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IPP Sentence – What It Is, Where It Came From and How It Works


The Indeterminate Sentence for Public Protection (IPP) What it is, where it came from and how it works

What it is

The Indeterminate Sentence for Public Protection is a cleverly devised piece of legislation introduced by the Criminal Justice Act (CJA) 2003 that is designed to impersonate sexual and other 'dangerous' offenders for life, without the need for the evidence to actually warrant the imposition of a life sentence.

However, an IPP is a life sentence in all but name. It has the same structure as a life sentence, the same criteria for parole, the same limitations on the offender and the same difficulties, in that a prisoner has to try and prove that he is no longer a danger to the public if he is to stand any chance of release. Should he achieve release, he will be on license for life and subject to recall to prison at any time for any reason. No evidence is necessary for a recall, only the 'feeling' of a probation officer.

The only difference from a life sentence is that 10 years after being released, an IPP prisoner can apply for the license to be rescinded. As the sentences were only introduced in 2003, this obviously has never been tested but most lawyers agree that it would be illegally that the license would have ended without a change in current public protection protocols. It was intended that very few IPPs would be given each year.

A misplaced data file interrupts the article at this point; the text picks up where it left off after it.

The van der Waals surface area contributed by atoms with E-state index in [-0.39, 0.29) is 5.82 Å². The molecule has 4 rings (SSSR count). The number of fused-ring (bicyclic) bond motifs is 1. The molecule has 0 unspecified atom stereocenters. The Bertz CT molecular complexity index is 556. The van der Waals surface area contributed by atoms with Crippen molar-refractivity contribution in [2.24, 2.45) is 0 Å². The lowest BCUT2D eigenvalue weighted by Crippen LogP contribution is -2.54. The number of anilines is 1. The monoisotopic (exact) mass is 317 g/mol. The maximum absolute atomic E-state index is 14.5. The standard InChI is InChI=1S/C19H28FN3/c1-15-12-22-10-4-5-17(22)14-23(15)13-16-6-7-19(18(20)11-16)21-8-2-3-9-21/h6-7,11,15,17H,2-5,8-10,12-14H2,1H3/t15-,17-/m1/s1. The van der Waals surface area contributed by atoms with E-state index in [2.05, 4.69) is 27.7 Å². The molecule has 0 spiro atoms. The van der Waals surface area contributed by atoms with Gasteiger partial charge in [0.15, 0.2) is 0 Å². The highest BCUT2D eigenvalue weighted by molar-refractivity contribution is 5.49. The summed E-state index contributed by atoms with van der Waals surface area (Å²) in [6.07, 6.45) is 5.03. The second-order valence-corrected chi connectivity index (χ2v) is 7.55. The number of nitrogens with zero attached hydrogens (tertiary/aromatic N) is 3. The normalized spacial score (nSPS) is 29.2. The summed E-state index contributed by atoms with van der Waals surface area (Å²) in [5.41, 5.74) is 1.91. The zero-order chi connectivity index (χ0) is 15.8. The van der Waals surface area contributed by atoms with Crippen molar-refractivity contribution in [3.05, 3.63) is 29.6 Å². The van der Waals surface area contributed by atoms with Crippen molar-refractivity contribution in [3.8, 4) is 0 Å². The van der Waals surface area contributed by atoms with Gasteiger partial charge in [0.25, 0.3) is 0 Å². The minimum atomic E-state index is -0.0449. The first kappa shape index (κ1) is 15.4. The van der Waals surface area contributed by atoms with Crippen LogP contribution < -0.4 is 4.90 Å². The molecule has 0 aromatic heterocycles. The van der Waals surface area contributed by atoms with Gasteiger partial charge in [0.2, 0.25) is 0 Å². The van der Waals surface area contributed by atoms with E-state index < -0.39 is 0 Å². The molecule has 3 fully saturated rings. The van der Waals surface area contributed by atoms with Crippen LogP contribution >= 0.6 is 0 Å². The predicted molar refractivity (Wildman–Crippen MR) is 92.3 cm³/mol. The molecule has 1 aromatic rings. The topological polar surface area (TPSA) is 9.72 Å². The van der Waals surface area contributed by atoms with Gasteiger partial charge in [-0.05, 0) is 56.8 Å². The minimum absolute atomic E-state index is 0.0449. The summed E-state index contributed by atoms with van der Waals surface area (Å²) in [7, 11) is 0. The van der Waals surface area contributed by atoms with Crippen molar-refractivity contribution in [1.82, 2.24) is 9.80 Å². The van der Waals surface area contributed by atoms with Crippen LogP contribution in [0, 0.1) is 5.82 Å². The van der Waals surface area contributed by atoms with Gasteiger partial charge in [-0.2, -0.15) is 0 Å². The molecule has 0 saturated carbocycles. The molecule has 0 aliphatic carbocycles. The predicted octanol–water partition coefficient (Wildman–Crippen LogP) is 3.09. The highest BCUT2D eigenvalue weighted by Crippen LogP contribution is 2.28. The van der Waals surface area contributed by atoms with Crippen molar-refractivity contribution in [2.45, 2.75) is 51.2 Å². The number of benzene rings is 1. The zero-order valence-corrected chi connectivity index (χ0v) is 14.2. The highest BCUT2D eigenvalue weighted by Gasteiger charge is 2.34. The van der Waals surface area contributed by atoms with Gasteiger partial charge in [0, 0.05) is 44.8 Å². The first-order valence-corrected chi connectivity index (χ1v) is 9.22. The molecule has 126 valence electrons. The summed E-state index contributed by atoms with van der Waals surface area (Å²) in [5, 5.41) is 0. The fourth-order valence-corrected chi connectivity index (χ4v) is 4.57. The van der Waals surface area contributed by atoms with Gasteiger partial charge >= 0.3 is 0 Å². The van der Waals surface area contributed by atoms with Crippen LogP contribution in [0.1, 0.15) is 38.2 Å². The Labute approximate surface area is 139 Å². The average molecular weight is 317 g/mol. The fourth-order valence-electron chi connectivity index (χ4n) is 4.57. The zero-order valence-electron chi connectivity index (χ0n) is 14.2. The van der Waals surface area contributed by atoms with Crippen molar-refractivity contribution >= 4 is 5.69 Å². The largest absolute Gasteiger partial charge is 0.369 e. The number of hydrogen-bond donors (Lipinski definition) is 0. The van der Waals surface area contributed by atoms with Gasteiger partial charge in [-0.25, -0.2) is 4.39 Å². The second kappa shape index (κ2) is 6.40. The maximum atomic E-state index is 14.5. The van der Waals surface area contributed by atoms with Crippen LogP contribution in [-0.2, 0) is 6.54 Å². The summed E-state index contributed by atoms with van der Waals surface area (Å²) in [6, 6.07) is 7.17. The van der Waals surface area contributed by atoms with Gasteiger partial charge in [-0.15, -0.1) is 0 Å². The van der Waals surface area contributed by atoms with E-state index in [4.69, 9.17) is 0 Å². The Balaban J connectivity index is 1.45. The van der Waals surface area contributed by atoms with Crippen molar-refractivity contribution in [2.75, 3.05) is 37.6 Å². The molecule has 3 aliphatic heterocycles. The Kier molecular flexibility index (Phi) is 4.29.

There are now nearly 7,000 people serving indeterminate sentences. The IPP is a very typical New Labor "knee jerk" policy put in place in order to secure cheap votes, which it did with great success at the general election following its introduction. Sex Offender Prevention Orders, Foreign Travel Orders and Risk of Sexual Harm Orders were all introduced on the same basis and secured support for Tony Blair's government from many tabloid reading voters.

Although there was intense controversies at the time, MPs soon realized that to criticize the measure would incur the wrath of the Murdoch owned tabloid papers and the political annihilation that came with it. In the end, the bill went through Parliament more or less unopposed with only a handful of MPs present. Unusually though, probably for the same reasons cited above, the House of Lords did little to amend the Bill during its progress.

The result is a piece of law that has failed to achieve its objective, has dramatically increased the prison population and is an embargo to the new Coalition government that now seems lost as to how to deal with the mess created by the discredited former Home Secretary, David Blunkett who created the thing in the first place.

Where it came from

As stated above, the IPP was introduced by the Criminal Justice Act (CJA) 2003. The former Home Secretary, David Blunkett was seriously responsible for the drafting of the original bill and for steering the measure through Parliament. It is perhaps not insignificant that he was also responsible for the now highly criticized and very one-sided US-UK Extradition Treaty.